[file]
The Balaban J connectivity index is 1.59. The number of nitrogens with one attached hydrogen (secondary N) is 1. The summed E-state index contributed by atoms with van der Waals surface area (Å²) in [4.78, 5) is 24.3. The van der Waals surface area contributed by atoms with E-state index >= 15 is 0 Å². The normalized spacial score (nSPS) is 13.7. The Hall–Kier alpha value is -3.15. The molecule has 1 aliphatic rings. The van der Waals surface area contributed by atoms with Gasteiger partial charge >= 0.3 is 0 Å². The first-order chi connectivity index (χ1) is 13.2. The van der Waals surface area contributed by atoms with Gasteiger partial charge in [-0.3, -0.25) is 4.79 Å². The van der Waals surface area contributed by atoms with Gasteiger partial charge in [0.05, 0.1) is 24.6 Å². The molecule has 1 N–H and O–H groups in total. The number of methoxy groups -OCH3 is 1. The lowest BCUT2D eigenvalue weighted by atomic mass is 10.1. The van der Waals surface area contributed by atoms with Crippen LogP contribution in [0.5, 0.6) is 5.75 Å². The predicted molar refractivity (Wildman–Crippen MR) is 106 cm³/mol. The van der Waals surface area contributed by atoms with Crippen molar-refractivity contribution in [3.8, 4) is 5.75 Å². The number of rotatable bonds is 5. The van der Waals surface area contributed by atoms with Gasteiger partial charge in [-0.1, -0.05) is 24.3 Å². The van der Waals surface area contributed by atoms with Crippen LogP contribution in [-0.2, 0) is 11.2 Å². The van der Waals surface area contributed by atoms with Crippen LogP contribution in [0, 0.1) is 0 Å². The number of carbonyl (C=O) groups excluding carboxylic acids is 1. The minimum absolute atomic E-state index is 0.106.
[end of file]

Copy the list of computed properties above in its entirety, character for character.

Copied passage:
The Balaban J connectivity index is 1.59. The number of nitrogens with one attached hydrogen (secondary N) is 1. The summed E-state index contributed by atoms with van der Waals surface area (Å²) in [4.78, 5) is 24.3. The van der Waals surface area contributed by atoms with E-state index >= 15 is 0 Å². The normalized spacial score (nSPS) is 13.7. The Hall–Kier alpha value is -3.15. The molecule has 1 aliphatic rings. The van der Waals surface area contributed by atoms with Gasteiger partial charge >= 0.3 is 0 Å². The first-order chi connectivity index (χ1) is 13.2. The van der Waals surface area contributed by atoms with Gasteiger partial charge in [-0.3, -0.25) is 4.79 Å². The van der Waals surface area contributed by atoms with Gasteiger partial charge in [0.05, 0.1) is 24.6 Å². The molecule has 1 N–H and O–H groups in total. The number of methoxy groups -OCH3 is 1. The lowest BCUT2D eigenvalue weighted by atomic mass is 10.1. The van der Waals surface area contributed by atoms with Crippen LogP contribution in [0.5, 0.6) is 5.75 Å². The predicted molar refractivity (Wildman–Crippen MR) is 106 cm³/mol. The van der Waals surface area contributed by atoms with Crippen molar-refractivity contribution in [3.8, 4) is 5.75 Å². The number of rotatable bonds is 5. The van der Waals surface area contributed by atoms with Gasteiger partial charge in [-0.1, -0.05) is 24.3 Å². The van der Waals surface area contributed by atoms with Crippen LogP contribution in [-0.2, 0) is 11.2 Å². The van der Waals surface area contributed by atoms with Crippen LogP contribution in [0, 0.1) is 0 Å². The number of carbonyl (C=O) groups excluding carboxylic acids is 1. The minimum absolute atomic E-state index is 0.106.